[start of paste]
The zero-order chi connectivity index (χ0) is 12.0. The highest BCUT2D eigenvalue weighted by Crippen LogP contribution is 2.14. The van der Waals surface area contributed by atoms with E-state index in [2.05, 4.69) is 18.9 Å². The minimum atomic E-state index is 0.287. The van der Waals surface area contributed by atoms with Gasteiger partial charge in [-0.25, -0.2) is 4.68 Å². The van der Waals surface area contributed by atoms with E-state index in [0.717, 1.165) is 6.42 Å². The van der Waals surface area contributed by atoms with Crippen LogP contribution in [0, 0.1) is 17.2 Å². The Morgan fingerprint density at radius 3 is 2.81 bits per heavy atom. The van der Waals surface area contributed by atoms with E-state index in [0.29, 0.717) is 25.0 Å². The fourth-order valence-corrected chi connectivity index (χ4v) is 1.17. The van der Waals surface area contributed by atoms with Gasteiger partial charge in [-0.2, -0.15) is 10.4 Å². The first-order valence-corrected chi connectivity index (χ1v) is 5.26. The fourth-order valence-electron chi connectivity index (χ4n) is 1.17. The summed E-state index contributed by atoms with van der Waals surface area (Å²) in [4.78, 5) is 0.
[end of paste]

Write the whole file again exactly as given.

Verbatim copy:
The zero-order chi connectivity index (χ0) is 12.0. The highest BCUT2D eigenvalue weighted by Crippen LogP contribution is 2.14. The van der Waals surface area contributed by atoms with E-state index in [2.05, 4.69) is 18.9 Å². The minimum atomic E-state index is 0.287. The van der Waals surface area contributed by atoms with Gasteiger partial charge in [-0.25, -0.2) is 4.68 Å². The van der Waals surface area contributed by atoms with E-state index in [0.717, 1.165) is 6.42 Å². The van der Waals surface area contributed by atoms with Crippen LogP contribution in [0, 0.1) is 17.2 Å². The Morgan fingerprint density at radius 3 is 2.81 bits per heavy atom. The van der Waals surface area contributed by atoms with E-state index in [0.29, 0.717) is 25.0 Å². The fourth-order valence-corrected chi connectivity index (χ4v) is 1.17. The van der Waals surface area contributed by atoms with Gasteiger partial charge in [-0.2, -0.15) is 10.4 Å². The first-order valence-corrected chi connectivity index (χ1v) is 5.26. The fourth-order valence-electron chi connectivity index (χ4n) is 1.17. The summed E-state index contributed by atoms with van der Waals surface area (Å²) in [4.78, 5) is 0.